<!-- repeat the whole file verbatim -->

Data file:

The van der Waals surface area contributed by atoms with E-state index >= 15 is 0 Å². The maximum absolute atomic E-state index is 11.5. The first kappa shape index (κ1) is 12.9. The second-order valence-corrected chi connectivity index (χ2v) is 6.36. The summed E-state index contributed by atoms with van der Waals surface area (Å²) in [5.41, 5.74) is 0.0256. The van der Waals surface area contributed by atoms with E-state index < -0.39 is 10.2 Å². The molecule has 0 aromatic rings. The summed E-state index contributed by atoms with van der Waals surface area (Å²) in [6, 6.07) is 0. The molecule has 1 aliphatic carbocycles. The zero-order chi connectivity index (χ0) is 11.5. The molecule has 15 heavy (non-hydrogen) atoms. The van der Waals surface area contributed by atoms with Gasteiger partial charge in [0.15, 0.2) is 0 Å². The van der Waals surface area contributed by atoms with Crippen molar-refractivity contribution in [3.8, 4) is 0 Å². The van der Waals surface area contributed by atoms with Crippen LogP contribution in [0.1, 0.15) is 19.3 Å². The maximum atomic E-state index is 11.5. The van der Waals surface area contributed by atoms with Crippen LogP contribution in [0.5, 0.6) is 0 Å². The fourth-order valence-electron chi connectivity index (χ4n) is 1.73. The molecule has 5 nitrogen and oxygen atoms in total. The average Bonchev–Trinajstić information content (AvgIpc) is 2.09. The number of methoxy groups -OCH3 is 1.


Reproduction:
The van der Waals surface area contributed by atoms with E-state index >= 15 is 0 Å². The maximum absolute atomic E-state index is 11.5. The first kappa shape index (κ1) is 12.9. The second-order valence-corrected chi connectivity index (χ2v) is 6.36. The summed E-state index contributed by atoms with van der Waals surface area (Å²) in [5.41, 5.74) is 0.0256. The van der Waals surface area contributed by atoms with E-state index < -0.39 is 10.2 Å². The molecule has 0 aromatic rings. The summed E-state index contributed by atoms with van der Waals surface area (Å²) in [6, 6.07) is 0. The molecule has 1 aliphatic carbocycles. The zero-order chi connectivity index (χ0) is 11.5. The molecule has 15 heavy (non-hydrogen) atoms. The van der Waals surface area contributed by atoms with Gasteiger partial charge in [0.15, 0.2) is 0 Å². The van der Waals surface area contributed by atoms with Crippen molar-refractivity contribution in [3.8, 4) is 0 Å². The van der Waals surface area contributed by atoms with Crippen LogP contribution in [0.1, 0.15) is 19.3 Å². The maximum atomic E-state index is 11.5. The van der Waals surface area contributed by atoms with Crippen LogP contribution in [0.5, 0.6) is 0 Å². The fourth-order valence-electron chi connectivity index (χ4n) is 1.73. The molecule has 5 nitrogen and oxygen atoms in total. The average Bonchev–Trinajstić information content (AvgIpc) is 2.09. The number of methoxy groups -OCH3 is 1.